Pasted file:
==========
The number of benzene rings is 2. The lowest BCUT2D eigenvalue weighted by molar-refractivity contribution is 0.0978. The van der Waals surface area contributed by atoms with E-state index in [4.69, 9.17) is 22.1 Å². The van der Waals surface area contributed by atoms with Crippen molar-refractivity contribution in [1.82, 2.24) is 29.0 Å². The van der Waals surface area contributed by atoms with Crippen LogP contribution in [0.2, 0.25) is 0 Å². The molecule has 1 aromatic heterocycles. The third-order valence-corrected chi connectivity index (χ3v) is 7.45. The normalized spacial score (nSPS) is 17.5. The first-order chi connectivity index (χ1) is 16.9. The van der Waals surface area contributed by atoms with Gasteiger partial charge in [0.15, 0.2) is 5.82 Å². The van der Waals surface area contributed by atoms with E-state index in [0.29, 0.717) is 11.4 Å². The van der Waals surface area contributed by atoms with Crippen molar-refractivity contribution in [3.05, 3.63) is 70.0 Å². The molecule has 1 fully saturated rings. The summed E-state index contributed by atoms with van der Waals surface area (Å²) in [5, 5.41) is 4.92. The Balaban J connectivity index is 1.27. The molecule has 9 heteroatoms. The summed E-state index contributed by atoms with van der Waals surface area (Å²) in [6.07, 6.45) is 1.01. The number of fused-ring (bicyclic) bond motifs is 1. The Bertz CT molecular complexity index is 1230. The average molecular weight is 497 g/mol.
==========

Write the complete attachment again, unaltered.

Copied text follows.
The number of benzene rings is 2. The lowest BCUT2D eigenvalue weighted by molar-refractivity contribution is 0.0978. The van der Waals surface area contributed by atoms with E-state index in [4.69, 9.17) is 22.1 Å². The van der Waals surface area contributed by atoms with Crippen molar-refractivity contribution in [1.82, 2.24) is 29.0 Å². The van der Waals surface area contributed by atoms with Crippen LogP contribution in [0.2, 0.25) is 0 Å². The molecule has 1 aromatic heterocycles. The third-order valence-corrected chi connectivity index (χ3v) is 7.45. The normalized spacial score (nSPS) is 17.5. The first-order chi connectivity index (χ1) is 16.9. The van der Waals surface area contributed by atoms with Gasteiger partial charge in [0.15, 0.2) is 5.82 Å². The van der Waals surface area contributed by atoms with E-state index in [0.29, 0.717) is 11.4 Å². The van der Waals surface area contributed by atoms with Crippen molar-refractivity contribution in [3.05, 3.63) is 70.0 Å². The molecule has 1 fully saturated rings. The summed E-state index contributed by atoms with van der Waals surface area (Å²) in [5, 5.41) is 4.92. The Balaban J connectivity index is 1.27. The molecule has 9 heteroatoms. The summed E-state index contributed by atoms with van der Waals surface area (Å²) in [6.07, 6.45) is 1.01. The number of fused-ring (bicyclic) bond motifs is 1. The Bertz CT molecular complexity index is 1230. The average molecular weight is 497 g/mol.